Working Group on Land Relations

The Working Group on Land Relations for formulation of 11th Five Year Plan was set up by the Planning Commission under the Chairmanship of Shri D. Bandyopadhyay with the following composition and Terms of Reference:

1.1       Composition

  1. Shri D. Bandyopadhyay                 :          Chairperson
  2. Shri V.S Sampath                                        Member
  3. Dr. T. Haque                                     :           Member
  4. Prof. Bina Aggarwal                                    :           Member
  5. Prof. Kancha Iliah                            :           Member
  6. Shri T. R. Raghunandan                            Member
  7. Prof. R.S. Rao                                  :           Member
  8. Shri L.C. Singhi                               :           Member
  9. Shri P.V. Rajagopal                         :           Member
  10. Shri Balaji Pandey                          :           Member
  11. Smt Aditi Mehta                               :           Member
  12. Shri Aurobindo Behera                  :           Member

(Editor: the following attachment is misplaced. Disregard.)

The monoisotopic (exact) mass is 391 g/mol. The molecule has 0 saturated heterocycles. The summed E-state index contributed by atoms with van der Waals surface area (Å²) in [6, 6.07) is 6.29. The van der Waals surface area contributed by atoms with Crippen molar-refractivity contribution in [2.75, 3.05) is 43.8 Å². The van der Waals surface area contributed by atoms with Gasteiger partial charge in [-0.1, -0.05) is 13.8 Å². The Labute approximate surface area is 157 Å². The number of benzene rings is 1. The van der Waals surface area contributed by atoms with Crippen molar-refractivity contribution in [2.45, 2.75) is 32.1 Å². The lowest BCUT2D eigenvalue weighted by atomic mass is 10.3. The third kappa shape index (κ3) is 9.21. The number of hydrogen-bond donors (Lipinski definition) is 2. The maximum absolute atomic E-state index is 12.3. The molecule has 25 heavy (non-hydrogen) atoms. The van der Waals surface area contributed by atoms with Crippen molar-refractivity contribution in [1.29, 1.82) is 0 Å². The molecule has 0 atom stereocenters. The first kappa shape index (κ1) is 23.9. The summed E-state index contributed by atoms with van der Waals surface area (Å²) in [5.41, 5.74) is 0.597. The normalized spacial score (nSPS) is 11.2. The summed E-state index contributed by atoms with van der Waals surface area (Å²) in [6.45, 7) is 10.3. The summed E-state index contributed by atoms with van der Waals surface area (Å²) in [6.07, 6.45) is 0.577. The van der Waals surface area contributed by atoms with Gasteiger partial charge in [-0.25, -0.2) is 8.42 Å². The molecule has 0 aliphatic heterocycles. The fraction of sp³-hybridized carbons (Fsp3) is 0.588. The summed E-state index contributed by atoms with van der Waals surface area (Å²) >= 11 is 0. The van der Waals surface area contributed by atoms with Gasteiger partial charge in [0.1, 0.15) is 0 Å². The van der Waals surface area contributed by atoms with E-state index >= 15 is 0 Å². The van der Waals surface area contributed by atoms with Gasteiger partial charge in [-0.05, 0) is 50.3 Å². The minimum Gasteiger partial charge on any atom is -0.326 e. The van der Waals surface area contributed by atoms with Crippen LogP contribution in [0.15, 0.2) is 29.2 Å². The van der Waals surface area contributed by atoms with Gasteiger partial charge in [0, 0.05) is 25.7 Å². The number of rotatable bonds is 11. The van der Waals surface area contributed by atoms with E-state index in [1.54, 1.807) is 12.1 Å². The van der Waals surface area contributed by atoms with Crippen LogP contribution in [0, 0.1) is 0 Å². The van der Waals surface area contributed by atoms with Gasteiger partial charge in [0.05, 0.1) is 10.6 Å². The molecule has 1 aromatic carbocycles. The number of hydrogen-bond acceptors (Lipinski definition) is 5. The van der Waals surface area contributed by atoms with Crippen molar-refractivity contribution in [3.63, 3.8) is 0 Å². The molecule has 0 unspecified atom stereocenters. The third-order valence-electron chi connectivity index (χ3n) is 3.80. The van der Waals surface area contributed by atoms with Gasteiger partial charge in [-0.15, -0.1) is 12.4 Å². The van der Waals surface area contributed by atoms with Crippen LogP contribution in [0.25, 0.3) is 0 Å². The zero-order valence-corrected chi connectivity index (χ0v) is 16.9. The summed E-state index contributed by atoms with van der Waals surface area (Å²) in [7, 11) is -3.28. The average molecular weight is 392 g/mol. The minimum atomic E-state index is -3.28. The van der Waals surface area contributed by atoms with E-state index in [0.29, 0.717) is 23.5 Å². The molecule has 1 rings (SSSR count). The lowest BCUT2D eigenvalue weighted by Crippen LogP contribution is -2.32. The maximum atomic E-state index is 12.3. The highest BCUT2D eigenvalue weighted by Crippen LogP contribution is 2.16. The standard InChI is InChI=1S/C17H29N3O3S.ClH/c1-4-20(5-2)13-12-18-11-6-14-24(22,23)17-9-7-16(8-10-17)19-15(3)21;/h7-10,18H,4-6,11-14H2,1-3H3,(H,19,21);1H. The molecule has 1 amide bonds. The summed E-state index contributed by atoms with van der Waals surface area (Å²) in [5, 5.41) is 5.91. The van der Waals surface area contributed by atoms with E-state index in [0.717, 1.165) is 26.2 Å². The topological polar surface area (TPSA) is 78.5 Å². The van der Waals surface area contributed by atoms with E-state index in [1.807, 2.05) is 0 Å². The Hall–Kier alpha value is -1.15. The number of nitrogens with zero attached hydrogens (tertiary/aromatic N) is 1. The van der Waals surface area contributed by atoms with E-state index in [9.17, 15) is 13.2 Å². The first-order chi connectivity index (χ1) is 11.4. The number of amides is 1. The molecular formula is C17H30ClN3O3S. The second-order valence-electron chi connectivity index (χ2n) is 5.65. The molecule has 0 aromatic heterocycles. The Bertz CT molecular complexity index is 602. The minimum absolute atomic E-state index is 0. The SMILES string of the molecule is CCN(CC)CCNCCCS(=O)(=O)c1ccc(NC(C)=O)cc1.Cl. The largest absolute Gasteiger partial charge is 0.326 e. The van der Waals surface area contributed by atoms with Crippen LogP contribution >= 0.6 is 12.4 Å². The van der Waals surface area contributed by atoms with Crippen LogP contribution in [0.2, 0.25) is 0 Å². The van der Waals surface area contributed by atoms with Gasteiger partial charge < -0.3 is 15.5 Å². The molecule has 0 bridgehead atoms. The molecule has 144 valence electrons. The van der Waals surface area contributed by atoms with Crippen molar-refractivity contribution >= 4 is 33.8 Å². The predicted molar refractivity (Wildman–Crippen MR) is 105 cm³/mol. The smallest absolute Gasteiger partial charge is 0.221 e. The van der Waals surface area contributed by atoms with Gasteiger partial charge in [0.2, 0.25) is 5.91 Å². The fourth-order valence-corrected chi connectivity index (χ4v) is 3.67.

13. Dr. Arvind Virmani                           :           Member
  14. Shri Rajiv Chawla                           :           Member
  15. Shri T.C. Benjamin                          :           Member
  16. Shri Sukumar Das                                      Member
  17. Shri Subhash Lomte                       :           Member
  18. Shri Lambor Rynjah                        :           Convener Member
  19. Shri D.P. Roy                                    :           Co-convener Member

1.2       Terms of Reference

1)    Modernization of land management with special reference to updating of land records, proper recording of land rights and speedy resolution of conflicts and disputes relating to land.